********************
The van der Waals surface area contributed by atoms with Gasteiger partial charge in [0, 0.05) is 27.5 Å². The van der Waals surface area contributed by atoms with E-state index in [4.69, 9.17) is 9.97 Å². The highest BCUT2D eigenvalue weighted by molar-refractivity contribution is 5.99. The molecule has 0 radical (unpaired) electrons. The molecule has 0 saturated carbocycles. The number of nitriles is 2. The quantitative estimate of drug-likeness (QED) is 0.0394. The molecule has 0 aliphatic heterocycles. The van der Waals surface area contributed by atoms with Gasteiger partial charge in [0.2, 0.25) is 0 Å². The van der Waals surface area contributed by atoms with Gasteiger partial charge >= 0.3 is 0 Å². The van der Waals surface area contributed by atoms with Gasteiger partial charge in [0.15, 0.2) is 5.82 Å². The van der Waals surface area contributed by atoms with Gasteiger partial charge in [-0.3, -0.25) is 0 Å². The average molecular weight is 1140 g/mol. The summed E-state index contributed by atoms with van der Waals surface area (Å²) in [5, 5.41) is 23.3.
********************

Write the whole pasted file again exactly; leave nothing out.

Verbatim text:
The van der Waals surface area contributed by atoms with Gasteiger partial charge in [0, 0.05) is 27.5 Å². The van der Waals surface area contributed by atoms with E-state index in [4.69, 9.17) is 9.97 Å². The highest BCUT2D eigenvalue weighted by molar-refractivity contribution is 5.99. The molecule has 0 radical (unpaired) electrons. The molecule has 0 saturated carbocycles. The number of nitriles is 2. The quantitative estimate of drug-likeness (QED) is 0.0394. The molecule has 0 aliphatic heterocycles. The van der Waals surface area contributed by atoms with Gasteiger partial charge in [0.2, 0.25) is 0 Å². The van der Waals surface area contributed by atoms with Gasteiger partial charge >= 0.3 is 0 Å². The van der Waals surface area contributed by atoms with Gasteiger partial charge in [0.15, 0.2) is 5.82 Å². The van der Waals surface area contributed by atoms with Gasteiger partial charge in [-0.3, -0.25) is 0 Å². The average molecular weight is 1140 g/mol. The summed E-state index contributed by atoms with van der Waals surface area (Å²) in [5, 5.41) is 23.3.